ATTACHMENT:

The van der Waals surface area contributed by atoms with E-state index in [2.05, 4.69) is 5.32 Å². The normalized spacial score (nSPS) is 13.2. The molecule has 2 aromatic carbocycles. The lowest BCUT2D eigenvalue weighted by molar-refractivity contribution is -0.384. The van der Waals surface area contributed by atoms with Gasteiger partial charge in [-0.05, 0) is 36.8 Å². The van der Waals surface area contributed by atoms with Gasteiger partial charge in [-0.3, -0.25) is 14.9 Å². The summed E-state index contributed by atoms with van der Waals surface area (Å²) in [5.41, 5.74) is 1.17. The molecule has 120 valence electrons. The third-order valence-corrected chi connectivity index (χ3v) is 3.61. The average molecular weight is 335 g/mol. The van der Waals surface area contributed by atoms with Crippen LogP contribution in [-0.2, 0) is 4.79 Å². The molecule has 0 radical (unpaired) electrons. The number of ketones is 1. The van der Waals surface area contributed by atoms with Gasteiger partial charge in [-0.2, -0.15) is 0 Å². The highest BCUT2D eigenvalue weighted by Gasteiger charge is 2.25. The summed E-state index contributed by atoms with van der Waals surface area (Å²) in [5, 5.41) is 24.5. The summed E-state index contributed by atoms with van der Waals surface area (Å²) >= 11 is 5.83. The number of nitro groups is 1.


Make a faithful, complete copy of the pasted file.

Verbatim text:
The van der Waals surface area contributed by atoms with E-state index in [2.05, 4.69) is 5.32 Å². The normalized spacial score (nSPS) is 13.2. The molecule has 2 aromatic carbocycles. The lowest BCUT2D eigenvalue weighted by molar-refractivity contribution is -0.384. The van der Waals surface area contributed by atoms with Gasteiger partial charge in [-0.05, 0) is 36.8 Å². The van der Waals surface area contributed by atoms with Gasteiger partial charge in [-0.3, -0.25) is 14.9 Å². The summed E-state index contributed by atoms with van der Waals surface area (Å²) in [5.41, 5.74) is 1.17. The molecule has 120 valence electrons. The third-order valence-corrected chi connectivity index (χ3v) is 3.61. The average molecular weight is 335 g/mol. The van der Waals surface area contributed by atoms with Crippen LogP contribution in [-0.2, 0) is 4.79 Å². The molecule has 0 radical (unpaired) electrons. The number of ketones is 1. The van der Waals surface area contributed by atoms with Gasteiger partial charge in [-0.2, -0.15) is 0 Å². The highest BCUT2D eigenvalue weighted by Gasteiger charge is 2.25. The summed E-state index contributed by atoms with van der Waals surface area (Å²) in [5, 5.41) is 24.5. The summed E-state index contributed by atoms with van der Waals surface area (Å²) >= 11 is 5.83. The number of nitro groups is 1.